Restaurant-wise, Mercante is seasonal Italian while the afternoon teas in the Palm Court are second-to-none. Smith & Whistle is a reimagining of a traditional pub but done with great panache and style.
The only question, which should’ve been posed back with it opened in 1927, is why is it named ‘Park Lane’ when it’s on Piccadilly?
Sofitel London St James
Right in the heart of St James’, dominating Waterloo Place, rises the majestic form of Sofitel London St James. The magnificent architecture and dazzling white stone on the outside belie the myriad delicate touches on the inside.
The rooms are classically decorated and appointed, designed with features by Hermes and drawing on a palette of blacks, whites and muted pastels.
Restaurant-wise Sofitel London St James boasts The Balcon, serving fine French cuisine from it’s beautiful ground floor restaurant, while the unmistakable glamour of Coco Chanel is the inspiration behind the St James Bar.
St Martins Lane
Walk into the St Martin’s Lane Hotel and you know you’re somewhere special. It just feels… cool! Perhaps it’s because you’re in one of the most enduringly hip parts of the capital, perhaps it’s because it’s full of the sort of people who implicitly know it’s naff to use the word ‘hip’. Or, indeed, ‘naff’. But mainly it’s because the Philippe Starck designed hotel is just very very cool.
The white cube that rises up above St Martin’s Lane contains rooms with serious views, sitting as it does close to the corner of Trafalgar Square, and the rooms themselves are neat pieces of art, very carefully designed and executed.
Not to be outdone, the dining facilities are noteworthy in themselves, namely in the form of Asia de Cuba, the Latin-Asian fusion restaurant. Blind Spot, the hotel’s cocktail bar, is also worth a look (and a taste!).
Quintessentially furnished in the indomitable style of Kit Kemp, the Soho Hotel is the very essence of London’s most vibrant neighbourhood. The heart of London’s media industry, Soho is a wondrous criss-cross of excitement and intrigue, and it’s eponymous hotel certainly lives up to the hype.
The downstairs rooms, an interconnected series of sitting and drawing rooms, are always bustling in the evenings, with guests spilling from room to room, like the giant party that Soho evokes. The bar and restaurant are generally full and awash with celebrity gossip and rumour.
Upstairs, the rooms are bright and decidedly tranquil, perfect for the night after a private screening in the hotel’s cinema room, a meal at Refuel – the hotel’s excellent restaurant – and the small-hours whiled away in the bar.
51 Buckingham Gate
A suite may be the ultimate expectation in many a hotel, but at Taj 51 Buckingham Gate all the rooms are suites, and the opulence doesn’t stop there.
As part of the Taj Group, one of the world’s most luxurious hotel groups that includes Bombay’s famous Taj Mahal Palace hotel, you can be sure that the Indian restaurant here is sublime, and that the luxury won’t stop there. The suites are well proportioned and perfectly appointed and the architecture is especially noteworthy.
Build around a courtyard the shamrock green glazing contrasts with the terracotta frieze winding around the wall. At the centre of the courtyard sits a fountain, supported by bronze nymphs and many of the rooms overlooking feature Italian style balconies, adding to the theatre of this exquisite hotel.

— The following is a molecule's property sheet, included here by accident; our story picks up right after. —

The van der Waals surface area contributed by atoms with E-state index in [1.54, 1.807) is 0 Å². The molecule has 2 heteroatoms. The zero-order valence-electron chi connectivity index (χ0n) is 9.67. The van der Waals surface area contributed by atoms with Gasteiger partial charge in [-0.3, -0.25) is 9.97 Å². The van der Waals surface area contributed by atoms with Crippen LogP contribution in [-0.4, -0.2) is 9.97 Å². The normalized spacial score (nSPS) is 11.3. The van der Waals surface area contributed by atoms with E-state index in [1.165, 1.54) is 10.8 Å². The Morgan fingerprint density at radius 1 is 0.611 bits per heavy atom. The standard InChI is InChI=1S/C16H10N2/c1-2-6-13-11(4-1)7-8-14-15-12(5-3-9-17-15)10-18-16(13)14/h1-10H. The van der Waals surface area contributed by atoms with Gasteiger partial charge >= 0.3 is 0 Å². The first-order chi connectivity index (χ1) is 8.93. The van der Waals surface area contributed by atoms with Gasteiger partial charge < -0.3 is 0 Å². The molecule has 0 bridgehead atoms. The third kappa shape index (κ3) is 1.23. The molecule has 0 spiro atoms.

If luxury oozes, then this one’s got it coming up through the floorboards. From the wood panelling to the Art Deco styling, The Beaumont does everything with style.
Seemingly lifted from the 1930s, this hotel in the seemingly forgotten hinterland of Mayfair close to Selfridges, the US embassy and Hyde Park is a hidden gem. It’s also the first hotel from restauranteurs Corbin and King (known for The Wolseley and Delaunay among others) has captured a golden age of travel, hotels and luxury perfectly.
And, as you’d expect, the restaurant, The Colony Grill Room, is exquisite, and The American Bar is a modern-day masterpiece, transporting you back to yesteryear in the very best way. Freshen up in the hammam spa and go and explore London.
The Bingham Hotel
South West London
And now for something completely different. London isn’t just the cramped streets of Soho, the shopfronts of Mayfair or the skyscrapers of The City. It sprawls, and then, abruptly, it ends. And it ends in Richmond, that buffer between metropolis and countryside. Making The Bingham quite possibly London’s most perfect hotel.
What is effectively a country hotel, The Bingham sits on the edge of the River Thames in the leafy suburb of Richmond and invites guests to luxuriate in their roll-top copper baths, eat in The Bingham Restaurant, sip cocktails in the bar slowly and at leisure. Slowly. You’re not on Oxford Street now, you can take your time.
However, should you need to visit the sights, enjoy the culture or the mayhem of central London then you can simply jump on a train or tube and be in the thick-of-it within 20 minutes. Making The Bingham the perfect compromise, if not the perfect hotel.
Bulgari Hotel, London
Bulgari make exquisite jewellery, beautifully crafted watches, the finest fragrances and, since 2012, hotels. People may have raised an eyebrow when the Italian fashion house decided to open a hotel, but they’ve taken exactly the same approach to handmaking a hotel as they do to a piece of jewellery, with service to match, and six years later they’re still going strong.